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This is a unit of scripted lessons explaining the water cycle. The lesson content and learning styles are differentiated to address the students’ varied intelligences, preferred learning styles, readiness and interests.

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This is a unit of scripted lessons explaining the water cycle. The lesson content and learning styles are differentiated to address the students’ varied intelligences, preferred learning styles, readiness and interests.

Notations refer to the learning theories of Howard Gardner (1993) and Robert Sternberg (1985) as well as other theorists. Regarding Sternberg’s theories of interpersonal and intrapersonal learning styles, I have melded them with other theorists’ categories and refer to the styles as “small group” and solitary. I also include auditory for lessons in which students may learn from hearing.

These suggested lessons are also intended to provide limited stimuli environments as well as opportunities for full interaction with other students.

For Teachers: An Introduction to a Differentiated Water Cycle Learning Unit by Jean L. Hill, FSC Graduate student
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Hey, A Dinosaur Sloshed

  • in My Bathwater!
  • A Differentiated Water Cycle Lesson by Jean L. Hill, FSC graduate student

Do You Really Want to Know Where That Water Was Before It Was Poured Into Your Bathtub or Your Water Glass?

did a hippopotamus gulp my ice water has he peed in my pool
Did a hippopotamus gulp my ice water? Has he “peed” in my pool?
  • Oh my, did he?
  • Yes.
  • A hippopotamus slurped your drinking water while it was flowing in a river before you were born.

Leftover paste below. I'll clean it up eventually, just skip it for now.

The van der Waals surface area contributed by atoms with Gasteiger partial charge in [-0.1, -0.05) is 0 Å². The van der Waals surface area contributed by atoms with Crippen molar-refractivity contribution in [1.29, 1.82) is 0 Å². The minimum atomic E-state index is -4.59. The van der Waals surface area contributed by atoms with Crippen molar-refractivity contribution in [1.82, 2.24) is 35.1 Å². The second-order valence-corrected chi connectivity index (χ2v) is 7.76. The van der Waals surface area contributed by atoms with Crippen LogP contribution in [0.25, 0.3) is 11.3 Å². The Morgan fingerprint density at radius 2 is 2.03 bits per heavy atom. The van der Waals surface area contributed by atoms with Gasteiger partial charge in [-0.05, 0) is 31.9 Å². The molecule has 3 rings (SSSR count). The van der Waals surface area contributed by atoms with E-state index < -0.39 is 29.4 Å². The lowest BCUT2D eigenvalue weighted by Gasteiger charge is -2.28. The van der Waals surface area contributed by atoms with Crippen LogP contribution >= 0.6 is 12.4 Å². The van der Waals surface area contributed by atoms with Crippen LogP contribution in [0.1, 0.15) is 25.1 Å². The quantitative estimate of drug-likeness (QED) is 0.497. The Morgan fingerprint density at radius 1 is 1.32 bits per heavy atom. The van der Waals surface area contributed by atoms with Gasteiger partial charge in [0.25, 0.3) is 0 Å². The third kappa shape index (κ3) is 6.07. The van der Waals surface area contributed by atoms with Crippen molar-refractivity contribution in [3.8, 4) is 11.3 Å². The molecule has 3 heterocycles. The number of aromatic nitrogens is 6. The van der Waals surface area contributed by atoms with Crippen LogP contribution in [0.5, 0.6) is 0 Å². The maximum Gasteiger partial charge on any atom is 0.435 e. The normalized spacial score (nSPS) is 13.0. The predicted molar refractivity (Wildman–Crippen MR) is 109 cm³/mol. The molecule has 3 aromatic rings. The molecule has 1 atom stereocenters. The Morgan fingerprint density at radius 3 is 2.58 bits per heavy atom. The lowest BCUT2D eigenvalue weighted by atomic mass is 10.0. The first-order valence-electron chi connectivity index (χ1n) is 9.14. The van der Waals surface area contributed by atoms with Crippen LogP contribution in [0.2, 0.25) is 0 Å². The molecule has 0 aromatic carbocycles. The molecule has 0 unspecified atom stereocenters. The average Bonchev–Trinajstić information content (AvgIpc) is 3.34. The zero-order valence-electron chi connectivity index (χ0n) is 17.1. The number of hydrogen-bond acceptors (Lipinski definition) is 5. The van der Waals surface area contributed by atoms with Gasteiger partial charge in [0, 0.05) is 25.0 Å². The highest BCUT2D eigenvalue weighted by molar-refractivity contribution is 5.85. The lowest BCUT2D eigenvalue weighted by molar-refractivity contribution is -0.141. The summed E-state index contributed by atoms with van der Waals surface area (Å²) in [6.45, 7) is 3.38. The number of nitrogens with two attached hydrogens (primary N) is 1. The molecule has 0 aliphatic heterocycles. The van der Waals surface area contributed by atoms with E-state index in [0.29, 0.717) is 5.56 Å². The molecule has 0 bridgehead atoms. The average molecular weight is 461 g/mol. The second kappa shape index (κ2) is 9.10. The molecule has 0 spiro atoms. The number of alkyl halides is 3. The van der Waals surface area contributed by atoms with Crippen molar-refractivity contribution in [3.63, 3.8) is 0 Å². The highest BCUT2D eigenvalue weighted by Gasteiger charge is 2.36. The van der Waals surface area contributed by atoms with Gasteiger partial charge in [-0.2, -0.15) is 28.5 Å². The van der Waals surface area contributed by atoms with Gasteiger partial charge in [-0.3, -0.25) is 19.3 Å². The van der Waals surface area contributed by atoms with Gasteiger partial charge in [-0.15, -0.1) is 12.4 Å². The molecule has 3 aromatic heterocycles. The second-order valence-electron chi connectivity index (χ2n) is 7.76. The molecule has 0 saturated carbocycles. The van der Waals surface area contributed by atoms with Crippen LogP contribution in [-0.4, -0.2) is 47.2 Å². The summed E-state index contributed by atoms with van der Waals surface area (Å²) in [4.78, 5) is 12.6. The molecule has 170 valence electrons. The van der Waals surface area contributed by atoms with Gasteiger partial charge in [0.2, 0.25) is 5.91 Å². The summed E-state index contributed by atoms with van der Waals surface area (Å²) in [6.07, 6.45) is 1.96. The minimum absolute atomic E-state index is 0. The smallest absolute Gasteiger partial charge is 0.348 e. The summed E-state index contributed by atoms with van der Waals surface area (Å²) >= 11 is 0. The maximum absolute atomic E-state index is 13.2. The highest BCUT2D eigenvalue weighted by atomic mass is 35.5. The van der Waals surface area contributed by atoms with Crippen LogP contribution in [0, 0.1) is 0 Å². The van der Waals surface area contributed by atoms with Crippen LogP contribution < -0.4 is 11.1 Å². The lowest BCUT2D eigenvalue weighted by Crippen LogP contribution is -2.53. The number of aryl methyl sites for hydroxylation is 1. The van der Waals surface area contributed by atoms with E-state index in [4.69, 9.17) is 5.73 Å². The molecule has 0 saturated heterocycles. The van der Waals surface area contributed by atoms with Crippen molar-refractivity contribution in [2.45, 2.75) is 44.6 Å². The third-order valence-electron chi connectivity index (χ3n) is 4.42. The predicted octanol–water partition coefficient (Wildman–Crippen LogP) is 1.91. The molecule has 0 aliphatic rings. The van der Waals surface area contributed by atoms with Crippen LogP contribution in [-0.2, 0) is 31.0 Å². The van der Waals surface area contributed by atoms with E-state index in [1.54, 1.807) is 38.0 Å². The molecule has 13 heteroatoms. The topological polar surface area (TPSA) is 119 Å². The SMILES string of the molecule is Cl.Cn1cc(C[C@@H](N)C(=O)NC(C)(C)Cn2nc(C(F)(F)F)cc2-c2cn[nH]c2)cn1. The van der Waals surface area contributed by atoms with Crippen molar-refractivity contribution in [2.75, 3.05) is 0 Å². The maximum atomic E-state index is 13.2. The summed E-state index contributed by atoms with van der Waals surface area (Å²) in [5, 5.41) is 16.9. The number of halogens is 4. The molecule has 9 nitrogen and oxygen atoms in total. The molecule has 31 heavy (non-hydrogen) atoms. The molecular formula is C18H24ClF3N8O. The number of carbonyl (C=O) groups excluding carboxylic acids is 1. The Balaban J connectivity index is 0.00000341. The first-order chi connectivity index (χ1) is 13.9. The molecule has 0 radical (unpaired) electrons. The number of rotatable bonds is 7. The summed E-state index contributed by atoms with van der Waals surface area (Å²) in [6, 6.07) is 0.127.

• Many animals, including a hippopotamus ,urinated in water that was in oceans, lakes and rivers and now fills pools where children play!
  • A dinosaur even sloshed in your bathwater many more years ago when the water in your bathtub was in a lake.
  • How can that be?
  • You tell me!

Visual, auditory, problem-solving intelligence (p.i.)

think about this question is there really any brand new water
Think about this question. Is there really any brand new water?
  • Let’s look at a diagram of a water cycle, which is also called the hydrological cycle. Where does water come from and where does it go in this picture?
  • Take your time.
  • Does the cycle show new water being made? Does it show water being thrown away?

Part to whole, whole to part, visual, contextual intelligence (c.i.) p.i.

yes plants drink water
Yes, plants drink water.
  • Roots of a plant soak up water from the ground. The water travels from the roots into the stem of the plant, which acts like a straw. As soon as a drop of water is pulled up the stem, the rest follow. Water molecules stick together.
  • What if a plant has no roots? Do you think water would travel up the stem of a plant to a flower at the top of the stem?
  • Make a prediction or theory, and we’ll do an experiment to prove or disprove your theory.
  • Don’t worry whether your prediction is “correct” or not. Scientists make predictions every day. They prove some and disprove others. It is all part of the scientific process.

c.i., p.i., auditory, logical mathematic (l.m.)

  • For your experiment you will need:
  • 1. A white carnation with a stem long enough to be put into a vase or a glass.
  • 2. Red, blue or green liquid food coloring.
  • 3. A vase or a drinking glass
  • 4. Water
  • 5. Scissors
  • 6. A science journal or piece of paper to make a data sheet.
  • Write on the data sheet:
  • 1. What you used in your experiment.
  • 2. How you conducted your experiment (what you did)
  • 3. What you predicted would happen
  • 4. What happened.
  • 5. What you learned.
can a flower with no roots drink water
Can a flower with no roots drink water?